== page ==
On one such mission, she saves the life of a delivery man, who repays her by helping her kidnap the man who rejected her. After the businessman spits blood at her and says she’ll always be ugly, Chang orders her men to cut out his gallbladder.
While this is an extreme measure, seeing shy, young Chang exact revenge in such a manner is striking. It seems the nonchalant and private Chang viewers see today has always been fearless.
2. Suzanne “Crazy Eyes” Warren
With her creative talent and child-like wonder, Suzanne easily captures fans’ hearts. Although she gets upset easily, it’s clear she tries her hardest to do the right thing and is a reliable friend.
During her flashback in Episode 11 of Season 4, Suzanne is shown working as a greeter at local store. Ever friendly, she is popular among families. When her younger sister Grace and her boyfriend, whom Suzanne lives with, go out of town, Suzanne decides to go to the local park to make friends.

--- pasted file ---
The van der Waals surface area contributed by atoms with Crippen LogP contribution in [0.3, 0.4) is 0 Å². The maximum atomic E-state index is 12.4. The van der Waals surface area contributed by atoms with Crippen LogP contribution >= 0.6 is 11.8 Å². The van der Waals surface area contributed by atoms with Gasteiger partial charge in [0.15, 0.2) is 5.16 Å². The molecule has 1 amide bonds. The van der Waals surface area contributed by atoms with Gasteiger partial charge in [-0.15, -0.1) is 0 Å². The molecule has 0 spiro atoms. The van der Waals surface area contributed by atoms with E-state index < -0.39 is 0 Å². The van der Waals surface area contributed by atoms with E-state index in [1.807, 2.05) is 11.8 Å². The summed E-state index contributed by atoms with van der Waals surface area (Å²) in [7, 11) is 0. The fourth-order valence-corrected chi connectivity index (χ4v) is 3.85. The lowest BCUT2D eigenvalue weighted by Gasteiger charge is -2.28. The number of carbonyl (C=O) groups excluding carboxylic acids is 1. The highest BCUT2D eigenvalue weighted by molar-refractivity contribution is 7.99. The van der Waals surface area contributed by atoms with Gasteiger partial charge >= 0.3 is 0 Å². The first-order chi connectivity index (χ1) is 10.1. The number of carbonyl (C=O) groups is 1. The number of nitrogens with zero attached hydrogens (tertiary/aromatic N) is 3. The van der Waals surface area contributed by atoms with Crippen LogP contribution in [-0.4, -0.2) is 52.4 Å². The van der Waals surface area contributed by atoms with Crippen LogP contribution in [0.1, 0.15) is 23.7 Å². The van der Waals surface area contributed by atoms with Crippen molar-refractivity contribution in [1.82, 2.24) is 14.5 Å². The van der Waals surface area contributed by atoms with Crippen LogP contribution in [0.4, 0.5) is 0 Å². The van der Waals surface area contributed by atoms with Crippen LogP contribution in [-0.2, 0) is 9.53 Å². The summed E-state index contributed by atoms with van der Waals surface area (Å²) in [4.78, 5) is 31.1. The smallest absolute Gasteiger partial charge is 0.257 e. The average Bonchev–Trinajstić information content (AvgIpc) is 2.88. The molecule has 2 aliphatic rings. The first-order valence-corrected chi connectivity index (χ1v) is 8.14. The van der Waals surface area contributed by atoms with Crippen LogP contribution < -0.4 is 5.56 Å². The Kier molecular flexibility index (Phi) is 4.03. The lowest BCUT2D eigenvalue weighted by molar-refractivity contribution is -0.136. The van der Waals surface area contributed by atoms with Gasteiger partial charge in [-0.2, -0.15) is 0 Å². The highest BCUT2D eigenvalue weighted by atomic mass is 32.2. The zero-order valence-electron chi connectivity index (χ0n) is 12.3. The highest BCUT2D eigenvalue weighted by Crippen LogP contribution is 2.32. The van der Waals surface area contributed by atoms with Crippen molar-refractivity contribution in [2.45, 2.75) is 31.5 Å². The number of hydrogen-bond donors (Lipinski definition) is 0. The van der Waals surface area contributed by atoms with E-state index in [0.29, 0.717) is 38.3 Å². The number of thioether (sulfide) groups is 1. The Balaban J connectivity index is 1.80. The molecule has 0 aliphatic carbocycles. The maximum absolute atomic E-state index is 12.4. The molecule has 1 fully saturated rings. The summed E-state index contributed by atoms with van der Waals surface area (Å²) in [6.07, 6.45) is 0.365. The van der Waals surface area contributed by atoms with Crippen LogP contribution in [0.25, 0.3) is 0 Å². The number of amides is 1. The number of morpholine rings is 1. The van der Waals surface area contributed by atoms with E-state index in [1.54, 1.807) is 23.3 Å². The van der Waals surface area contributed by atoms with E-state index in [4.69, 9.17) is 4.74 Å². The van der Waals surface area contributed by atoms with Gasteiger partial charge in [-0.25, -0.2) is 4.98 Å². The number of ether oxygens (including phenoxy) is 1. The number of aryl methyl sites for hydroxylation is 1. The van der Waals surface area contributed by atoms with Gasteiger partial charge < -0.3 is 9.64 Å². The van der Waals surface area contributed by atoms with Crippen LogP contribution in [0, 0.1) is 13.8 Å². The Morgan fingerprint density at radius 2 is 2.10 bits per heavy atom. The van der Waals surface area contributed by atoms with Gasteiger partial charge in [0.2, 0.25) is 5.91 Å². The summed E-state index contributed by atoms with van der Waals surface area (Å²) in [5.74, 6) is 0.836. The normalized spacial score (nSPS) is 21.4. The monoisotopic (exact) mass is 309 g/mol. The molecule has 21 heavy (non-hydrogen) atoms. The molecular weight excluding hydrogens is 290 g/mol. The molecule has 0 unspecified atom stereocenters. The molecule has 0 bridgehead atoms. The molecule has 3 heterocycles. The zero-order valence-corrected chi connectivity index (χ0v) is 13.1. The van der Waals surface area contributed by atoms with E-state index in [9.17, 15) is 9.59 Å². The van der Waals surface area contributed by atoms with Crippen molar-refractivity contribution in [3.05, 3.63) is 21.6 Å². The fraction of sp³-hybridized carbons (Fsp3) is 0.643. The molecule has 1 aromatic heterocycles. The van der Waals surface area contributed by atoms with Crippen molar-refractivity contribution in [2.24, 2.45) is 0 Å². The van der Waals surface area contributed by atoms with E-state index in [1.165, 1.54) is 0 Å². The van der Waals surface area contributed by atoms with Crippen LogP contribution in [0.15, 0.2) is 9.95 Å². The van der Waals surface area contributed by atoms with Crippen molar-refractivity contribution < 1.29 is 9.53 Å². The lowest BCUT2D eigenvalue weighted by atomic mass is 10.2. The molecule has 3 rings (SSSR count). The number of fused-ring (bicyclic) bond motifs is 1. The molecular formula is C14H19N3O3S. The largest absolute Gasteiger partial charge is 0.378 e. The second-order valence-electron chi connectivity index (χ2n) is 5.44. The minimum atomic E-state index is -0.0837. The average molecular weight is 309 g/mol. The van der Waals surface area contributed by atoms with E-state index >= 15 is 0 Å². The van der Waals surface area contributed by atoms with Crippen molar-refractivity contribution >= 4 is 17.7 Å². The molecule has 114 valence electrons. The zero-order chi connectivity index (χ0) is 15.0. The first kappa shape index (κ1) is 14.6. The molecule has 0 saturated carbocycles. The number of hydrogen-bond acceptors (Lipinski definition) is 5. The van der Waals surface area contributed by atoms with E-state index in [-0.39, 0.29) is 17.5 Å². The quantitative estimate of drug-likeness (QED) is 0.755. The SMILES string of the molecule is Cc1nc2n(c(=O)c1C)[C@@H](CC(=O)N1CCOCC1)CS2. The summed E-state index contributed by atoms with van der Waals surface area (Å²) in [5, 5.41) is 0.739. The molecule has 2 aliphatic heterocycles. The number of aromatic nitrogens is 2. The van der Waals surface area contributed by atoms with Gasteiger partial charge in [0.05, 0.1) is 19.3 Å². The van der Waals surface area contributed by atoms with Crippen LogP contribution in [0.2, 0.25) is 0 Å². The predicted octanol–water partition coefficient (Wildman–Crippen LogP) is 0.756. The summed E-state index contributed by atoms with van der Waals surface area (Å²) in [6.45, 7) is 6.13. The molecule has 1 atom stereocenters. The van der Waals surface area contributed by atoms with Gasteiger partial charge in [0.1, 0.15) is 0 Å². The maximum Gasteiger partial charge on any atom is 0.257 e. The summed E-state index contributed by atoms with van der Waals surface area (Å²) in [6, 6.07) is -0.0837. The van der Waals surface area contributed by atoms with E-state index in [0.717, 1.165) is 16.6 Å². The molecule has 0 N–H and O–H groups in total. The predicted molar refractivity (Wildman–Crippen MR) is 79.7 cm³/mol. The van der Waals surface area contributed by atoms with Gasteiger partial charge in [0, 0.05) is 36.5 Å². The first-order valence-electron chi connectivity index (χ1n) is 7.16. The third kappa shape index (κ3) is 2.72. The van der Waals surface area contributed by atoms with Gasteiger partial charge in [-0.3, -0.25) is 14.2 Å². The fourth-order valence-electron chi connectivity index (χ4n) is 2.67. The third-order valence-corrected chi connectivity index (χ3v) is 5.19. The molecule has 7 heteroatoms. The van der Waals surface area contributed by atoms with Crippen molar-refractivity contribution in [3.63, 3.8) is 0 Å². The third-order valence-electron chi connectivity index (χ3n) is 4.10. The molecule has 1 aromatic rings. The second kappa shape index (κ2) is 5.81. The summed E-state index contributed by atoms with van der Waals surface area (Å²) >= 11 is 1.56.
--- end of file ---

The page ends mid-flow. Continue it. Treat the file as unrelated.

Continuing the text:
She recognizes one of the boys from the store and invites him over. The two play video games, and the boy begins to get frightened at her insistence that he spend the weekend. Suzanne is hurt when she finds him calling 911, stating he should only call the police in an emergency. Agitated, she follows him to the balcony where he accidentally falls to his death.
Suzanne’s innocence is what makes her backstory especially tragic to “Orange is the New Black” fans — all she was trying to do was make a new friend.
3. Lorna Morello
Morello is quite the character, with her trademark red lipstick and hybrid Brooklyn-Boston accent. She manages to be both sweet and sassy, and her relationship with Nicky is particularly endearing.